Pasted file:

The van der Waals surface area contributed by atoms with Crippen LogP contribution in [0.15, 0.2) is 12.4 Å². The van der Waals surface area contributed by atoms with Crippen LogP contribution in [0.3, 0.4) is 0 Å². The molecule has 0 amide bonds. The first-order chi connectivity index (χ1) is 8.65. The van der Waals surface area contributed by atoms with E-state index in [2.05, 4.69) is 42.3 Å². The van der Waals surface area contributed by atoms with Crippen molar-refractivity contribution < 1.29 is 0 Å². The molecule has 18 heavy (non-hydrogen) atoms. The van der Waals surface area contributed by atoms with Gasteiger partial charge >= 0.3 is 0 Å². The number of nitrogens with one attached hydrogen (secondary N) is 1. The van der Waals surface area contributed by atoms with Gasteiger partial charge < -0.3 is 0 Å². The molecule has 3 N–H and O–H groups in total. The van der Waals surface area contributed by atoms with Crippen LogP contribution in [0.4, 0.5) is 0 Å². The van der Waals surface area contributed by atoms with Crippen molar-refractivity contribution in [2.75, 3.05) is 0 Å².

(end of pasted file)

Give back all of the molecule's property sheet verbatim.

The van der Waals surface area contributed by atoms with Crippen LogP contribution in [0.15, 0.2) is 12.4 Å². The van der Waals surface area contributed by atoms with Crippen LogP contribution in [0.3, 0.4) is 0 Å². The molecule has 0 amide bonds. The first-order chi connectivity index (χ1) is 8.65. The van der Waals surface area contributed by atoms with E-state index in [2.05, 4.69) is 42.3 Å². The van der Waals surface area contributed by atoms with Crippen molar-refractivity contribution < 1.29 is 0 Å². The molecule has 18 heavy (non-hydrogen) atoms. The van der Waals surface area contributed by atoms with Gasteiger partial charge >= 0.3 is 0 Å². The number of nitrogens with one attached hydrogen (secondary N) is 1. The van der Waals surface area contributed by atoms with Gasteiger partial charge < -0.3 is 0 Å². The molecule has 3 N–H and O–H groups in total. The van der Waals surface area contributed by atoms with Crippen LogP contribution in [0.4, 0.5) is 0 Å². The van der Waals surface area contributed by atoms with Crippen molar-refractivity contribution in [2.75, 3.05) is 0 Å².